Awards for FHML scientists
Two talented young researchers from the Faculty of Health, Medicine and Life Sciences (FHML) at Maastricht University have won awards. Kim Kampen, assistant professor in the Department of Radiotherapy, received the KNAW Early Career Award for her study of the differences in ‘eating patterns’ between normal body cells and cancer cells. Floor van den Brand has won the Catharina Pijls Dissertation Prize for her ‘excellent research in the field of health sciences’.
KNAW Early Career Award
Kim Kampen studies the differences in ‘eating patterns’ between normal cells and cancer cells. She then applies the knowledge in the search for drugs that specifically limit the amount that cancer cells ‘eat’ so they grows more slowly and are less resistant to therapy. The cancer can thus be inhibited more efficiently and specifically, and damage to normal cells is reduced.
The KNAW Early Career Award, comprising 15,000 euros and a work of art, is intended for researchers in the Netherlands who are at the start of their careers and have original and innovative research ideas. The award ceremony will take place on 14 February 2022 in Amsterdam, at the Trippenhuis Building, home of the Royal Netherlands Academy of Arts and Sciences (KNAW).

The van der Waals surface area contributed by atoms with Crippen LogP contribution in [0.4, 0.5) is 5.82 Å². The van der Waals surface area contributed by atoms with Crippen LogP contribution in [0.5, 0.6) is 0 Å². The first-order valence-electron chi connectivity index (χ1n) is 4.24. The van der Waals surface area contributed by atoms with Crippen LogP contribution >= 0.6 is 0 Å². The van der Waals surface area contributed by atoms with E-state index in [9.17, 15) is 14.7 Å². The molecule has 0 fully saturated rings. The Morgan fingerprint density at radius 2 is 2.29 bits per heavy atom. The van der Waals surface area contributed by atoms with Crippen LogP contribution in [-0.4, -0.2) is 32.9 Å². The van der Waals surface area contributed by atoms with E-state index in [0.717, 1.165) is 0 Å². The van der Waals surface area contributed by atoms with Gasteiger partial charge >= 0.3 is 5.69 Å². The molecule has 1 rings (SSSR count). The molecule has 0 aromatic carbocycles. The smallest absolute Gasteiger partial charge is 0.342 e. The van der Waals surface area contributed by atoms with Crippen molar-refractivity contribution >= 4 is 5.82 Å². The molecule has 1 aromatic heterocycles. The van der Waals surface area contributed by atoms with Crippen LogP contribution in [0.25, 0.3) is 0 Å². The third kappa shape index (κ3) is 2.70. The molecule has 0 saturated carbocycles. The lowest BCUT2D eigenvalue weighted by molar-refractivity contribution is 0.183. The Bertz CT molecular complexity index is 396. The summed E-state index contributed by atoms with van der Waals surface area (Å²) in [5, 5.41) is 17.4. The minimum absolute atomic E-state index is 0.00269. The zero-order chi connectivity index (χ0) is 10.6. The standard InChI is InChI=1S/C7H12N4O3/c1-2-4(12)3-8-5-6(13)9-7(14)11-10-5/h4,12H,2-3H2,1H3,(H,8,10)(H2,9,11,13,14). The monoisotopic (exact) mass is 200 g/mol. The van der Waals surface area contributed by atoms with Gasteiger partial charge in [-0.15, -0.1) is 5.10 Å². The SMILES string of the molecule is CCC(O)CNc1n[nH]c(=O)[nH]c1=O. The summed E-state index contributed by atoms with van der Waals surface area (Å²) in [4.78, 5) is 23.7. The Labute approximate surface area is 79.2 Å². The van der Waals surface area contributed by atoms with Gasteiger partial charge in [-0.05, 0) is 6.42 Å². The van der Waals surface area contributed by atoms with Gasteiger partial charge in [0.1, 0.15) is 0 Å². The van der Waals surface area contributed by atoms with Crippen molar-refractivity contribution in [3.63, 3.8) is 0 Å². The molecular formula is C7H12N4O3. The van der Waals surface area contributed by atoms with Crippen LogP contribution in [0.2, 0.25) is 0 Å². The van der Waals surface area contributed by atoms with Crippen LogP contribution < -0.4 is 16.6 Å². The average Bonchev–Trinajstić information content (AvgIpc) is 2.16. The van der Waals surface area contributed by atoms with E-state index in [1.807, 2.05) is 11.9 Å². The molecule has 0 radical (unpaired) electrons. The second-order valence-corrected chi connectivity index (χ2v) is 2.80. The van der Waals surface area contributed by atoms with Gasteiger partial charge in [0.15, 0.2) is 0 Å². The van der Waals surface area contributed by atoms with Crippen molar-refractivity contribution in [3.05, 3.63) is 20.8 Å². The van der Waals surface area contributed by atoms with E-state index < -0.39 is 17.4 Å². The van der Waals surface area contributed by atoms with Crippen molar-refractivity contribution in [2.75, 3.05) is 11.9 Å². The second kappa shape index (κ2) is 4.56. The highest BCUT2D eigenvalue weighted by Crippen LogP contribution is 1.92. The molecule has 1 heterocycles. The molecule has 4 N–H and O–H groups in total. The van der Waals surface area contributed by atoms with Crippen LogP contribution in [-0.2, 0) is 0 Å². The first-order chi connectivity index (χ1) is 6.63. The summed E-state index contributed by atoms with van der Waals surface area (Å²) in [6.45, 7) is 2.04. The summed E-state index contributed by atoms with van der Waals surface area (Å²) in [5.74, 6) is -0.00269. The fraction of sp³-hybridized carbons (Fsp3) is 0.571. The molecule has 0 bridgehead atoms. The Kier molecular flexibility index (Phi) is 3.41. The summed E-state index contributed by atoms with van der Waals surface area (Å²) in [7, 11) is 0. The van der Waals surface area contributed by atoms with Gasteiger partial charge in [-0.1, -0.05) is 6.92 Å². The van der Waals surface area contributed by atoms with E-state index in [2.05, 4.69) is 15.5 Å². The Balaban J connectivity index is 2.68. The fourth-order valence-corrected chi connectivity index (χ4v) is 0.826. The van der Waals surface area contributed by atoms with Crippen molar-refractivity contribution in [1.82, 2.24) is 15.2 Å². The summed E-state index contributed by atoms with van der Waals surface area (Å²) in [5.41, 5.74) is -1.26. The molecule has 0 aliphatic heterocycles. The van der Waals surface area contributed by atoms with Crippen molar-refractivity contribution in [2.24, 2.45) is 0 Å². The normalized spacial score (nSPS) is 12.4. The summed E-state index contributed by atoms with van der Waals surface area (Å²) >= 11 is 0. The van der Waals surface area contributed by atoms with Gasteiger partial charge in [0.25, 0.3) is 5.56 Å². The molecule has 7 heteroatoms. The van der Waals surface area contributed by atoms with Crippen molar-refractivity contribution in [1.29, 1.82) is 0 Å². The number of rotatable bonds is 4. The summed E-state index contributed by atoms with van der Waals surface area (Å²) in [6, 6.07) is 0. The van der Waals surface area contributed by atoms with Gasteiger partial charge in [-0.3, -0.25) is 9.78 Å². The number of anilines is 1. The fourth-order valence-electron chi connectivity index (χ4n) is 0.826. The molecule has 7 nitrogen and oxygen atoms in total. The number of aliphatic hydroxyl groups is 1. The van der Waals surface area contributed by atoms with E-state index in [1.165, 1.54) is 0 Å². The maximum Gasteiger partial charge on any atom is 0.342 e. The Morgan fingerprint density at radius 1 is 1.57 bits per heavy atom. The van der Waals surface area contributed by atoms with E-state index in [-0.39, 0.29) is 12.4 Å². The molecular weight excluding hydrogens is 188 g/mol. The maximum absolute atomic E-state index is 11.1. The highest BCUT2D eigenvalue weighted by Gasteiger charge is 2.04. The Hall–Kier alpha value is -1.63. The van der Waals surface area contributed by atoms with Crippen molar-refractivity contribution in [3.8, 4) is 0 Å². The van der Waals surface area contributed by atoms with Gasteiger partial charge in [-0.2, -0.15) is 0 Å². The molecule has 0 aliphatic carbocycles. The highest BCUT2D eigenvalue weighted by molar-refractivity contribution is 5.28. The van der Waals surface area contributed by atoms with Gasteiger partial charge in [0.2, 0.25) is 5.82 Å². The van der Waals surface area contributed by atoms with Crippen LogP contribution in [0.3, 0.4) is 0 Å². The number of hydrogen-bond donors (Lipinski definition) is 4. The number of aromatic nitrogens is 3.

Catharina Pijls Dissertation Prize
Floor van den Brand obtained her doctorate cum laude from Maastricht University in October 2020 for research into the effect of financial rewards on smoking cessation. All nine studies in the dissertation have been published in leading scientific journals, including a publication in The Lancet Public Health. Van den Brand’s smoking cessation intervention is already cited in the Netherlands National Prevention Agreement as ‘an effective intervention that can contribute to making organisations smoke-free, offering effective quit-smoking support, and reducing the number of smokers in Dutch society’.
Candidates for the Catharina Pijls Dissertation Prize are nominated by professors from all Dutch faculties of Medicine and Social Sciences. The nominations are assessed on their multidisciplinary character, scientific quality, scientific innovation and social relevance, plus the candidate’s achievements beyond the dissertation. The 10,000-euro prize is awarded biennially.
Alongside the Dissertation Prize, the Catharina Pijls Foundation awards an annual Incentive Prize worth 2,000 euros to a recently graduated student of the Faculty of Health, Medicine and Life Sciences. This year’s prize winner is Ilja van Bergen (alumna of the Master’s in Healthcare Policy, Innovation and Management) for her thesis entitled Identifying the beliefs regarding COVID-19 vaccinations of young adults in the United Kingdom.